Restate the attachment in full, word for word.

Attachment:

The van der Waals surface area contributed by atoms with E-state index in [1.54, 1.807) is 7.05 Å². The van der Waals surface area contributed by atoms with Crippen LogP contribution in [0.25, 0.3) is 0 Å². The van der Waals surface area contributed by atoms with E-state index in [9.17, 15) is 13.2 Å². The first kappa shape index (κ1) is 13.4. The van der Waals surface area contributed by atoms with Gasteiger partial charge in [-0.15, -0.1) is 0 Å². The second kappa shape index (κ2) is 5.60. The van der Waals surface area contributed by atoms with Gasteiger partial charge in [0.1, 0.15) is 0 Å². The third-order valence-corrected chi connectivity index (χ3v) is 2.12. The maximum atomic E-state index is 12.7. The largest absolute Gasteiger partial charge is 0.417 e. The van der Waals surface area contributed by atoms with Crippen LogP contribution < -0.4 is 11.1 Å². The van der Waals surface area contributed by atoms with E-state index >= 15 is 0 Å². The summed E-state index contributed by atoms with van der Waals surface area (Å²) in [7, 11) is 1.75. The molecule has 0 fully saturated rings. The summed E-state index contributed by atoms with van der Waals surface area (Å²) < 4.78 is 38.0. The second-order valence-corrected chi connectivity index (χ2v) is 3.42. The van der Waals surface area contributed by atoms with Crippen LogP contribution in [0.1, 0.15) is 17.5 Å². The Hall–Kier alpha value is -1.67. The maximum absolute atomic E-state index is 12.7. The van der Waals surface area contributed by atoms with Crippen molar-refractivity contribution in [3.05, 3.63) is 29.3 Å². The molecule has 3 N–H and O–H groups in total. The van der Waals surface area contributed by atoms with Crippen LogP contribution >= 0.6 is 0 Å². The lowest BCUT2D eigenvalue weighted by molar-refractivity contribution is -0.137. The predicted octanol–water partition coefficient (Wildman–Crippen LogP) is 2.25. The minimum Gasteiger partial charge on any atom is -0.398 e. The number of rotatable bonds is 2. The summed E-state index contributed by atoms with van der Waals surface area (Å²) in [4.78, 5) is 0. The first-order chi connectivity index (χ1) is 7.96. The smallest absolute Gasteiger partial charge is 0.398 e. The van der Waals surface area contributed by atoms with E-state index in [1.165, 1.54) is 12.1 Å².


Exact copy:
The van der Waals surface area contributed by atoms with E-state index in [1.54, 1.807) is 7.05 Å². The van der Waals surface area contributed by atoms with Crippen LogP contribution in [0.25, 0.3) is 0 Å². The van der Waals surface area contributed by atoms with E-state index in [9.17, 15) is 13.2 Å². The first kappa shape index (κ1) is 13.4. The van der Waals surface area contributed by atoms with Gasteiger partial charge in [-0.15, -0.1) is 0 Å². The second kappa shape index (κ2) is 5.60. The van der Waals surface area contributed by atoms with Gasteiger partial charge in [0.1, 0.15) is 0 Å². The third-order valence-corrected chi connectivity index (χ3v) is 2.12. The maximum atomic E-state index is 12.7. The largest absolute Gasteiger partial charge is 0.417 e. The van der Waals surface area contributed by atoms with Crippen LogP contribution < -0.4 is 11.1 Å². The van der Waals surface area contributed by atoms with E-state index >= 15 is 0 Å². The summed E-state index contributed by atoms with van der Waals surface area (Å²) in [7, 11) is 1.75. The molecule has 0 fully saturated rings. The summed E-state index contributed by atoms with van der Waals surface area (Å²) < 4.78 is 38.0. The second-order valence-corrected chi connectivity index (χ2v) is 3.42. The van der Waals surface area contributed by atoms with Crippen LogP contribution in [0.1, 0.15) is 17.5 Å². The Hall–Kier alpha value is -1.67. The maximum absolute atomic E-state index is 12.7. The van der Waals surface area contributed by atoms with Crippen molar-refractivity contribution in [3.05, 3.63) is 29.3 Å². The molecule has 3 N–H and O–H groups in total. The van der Waals surface area contributed by atoms with Crippen LogP contribution >= 0.6 is 0 Å². The lowest BCUT2D eigenvalue weighted by molar-refractivity contribution is -0.137. The predicted octanol–water partition coefficient (Wildman–Crippen LogP) is 2.25. The minimum Gasteiger partial charge on any atom is -0.398 e. The number of rotatable bonds is 2. The summed E-state index contributed by atoms with van der Waals surface area (Å²) in [4.78, 5) is 0. The first-order chi connectivity index (χ1) is 7.96. The smallest absolute Gasteiger partial charge is 0.398 e. The van der Waals surface area contributed by atoms with E-state index in [1.165, 1.54) is 12.1 Å².